Develop the film

Key Features of Using Film Cameras

Using film cameras is very different from using digital cameras in many ways.

First of all, this is basically an old manual technique, and you need to know how to use it. Shutter speed, aperture, ISO, film rewind, etc. You may not need knowledge of all this when you shoot with a digital camera, but it will be necessary if you shoot on film.

Film cameras have a limited number of shots. Film has a fixed number of frames (usually 12, 24 or 36), which forces the photographer to choose the moments to shoot more carefully.


Film requires chemical treatment before images become visible. In addition, you can’t immediately see the photo you’ve taken, which adds an element of surprise.

But the most important thing is the end result, which you will see in the resulting photographs. Nowadays, a huge number of filters in processing applications or on social networks imitate the film look that you will receive, as they say, right out of the box.

What Else to Remember When Using a 35mm Film Camera

Film Selection

Film comes in different types and speeds (ISO). Black and white film is ideal for creating classic, timeless images, while color film is suitable for vibrant, rich images. The choice of ISO depends on the lighting conditions: low ISO (100 or 200) is better for bright sunlight, while high ISO (400 and above) is suitable for shooting in low light conditions.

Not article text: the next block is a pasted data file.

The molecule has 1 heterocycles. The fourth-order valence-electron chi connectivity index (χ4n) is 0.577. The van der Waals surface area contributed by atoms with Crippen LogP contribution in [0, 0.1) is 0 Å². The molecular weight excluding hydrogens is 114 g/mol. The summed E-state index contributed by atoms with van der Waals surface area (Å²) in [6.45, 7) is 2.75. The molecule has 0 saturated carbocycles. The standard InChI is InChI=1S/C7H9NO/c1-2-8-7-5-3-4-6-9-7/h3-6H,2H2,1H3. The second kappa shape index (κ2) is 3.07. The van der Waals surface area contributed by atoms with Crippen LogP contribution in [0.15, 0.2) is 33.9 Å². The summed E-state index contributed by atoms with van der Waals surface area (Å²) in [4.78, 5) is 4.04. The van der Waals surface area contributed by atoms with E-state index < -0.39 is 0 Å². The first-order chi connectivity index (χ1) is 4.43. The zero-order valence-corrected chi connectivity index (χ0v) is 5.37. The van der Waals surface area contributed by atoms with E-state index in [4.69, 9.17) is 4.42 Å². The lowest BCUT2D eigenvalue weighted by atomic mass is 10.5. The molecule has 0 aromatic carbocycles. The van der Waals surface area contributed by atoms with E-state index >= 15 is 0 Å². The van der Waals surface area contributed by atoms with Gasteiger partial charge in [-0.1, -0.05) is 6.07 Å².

Composition and Focusing

Before taking a photo, it is important to carefully consider the composition of the frame. Film photography requires a more thoughtful approach, as every frame matters. Manual focusing allows you to control the sharpness of the image, which is especially important when shooting portraits or macro photography.

ISO, Shutter Speeds and Aperture

Unlike digital cameras, most film cameras do not have any automatic settings. This means that when using a 35mm film camera, you must know what ISO is, how to properly set the aperture, and how to choose the correct shutter speed.

How to Use a 35mm Film Camera: Conclusion


The process of using a 35mm film camera carries a special charm and brings deep satisfaction from creating something eternal and unique. Despite all the challenges associated with analog photography, the results are definitely worth it.

By mastering the art of film photography, we not only capture memories, but we also contribute to an art form that has stood the test of time.

We really hope that this article on using a film camera helped you understand all the necessary basics so that you can touch the world of analogue photography.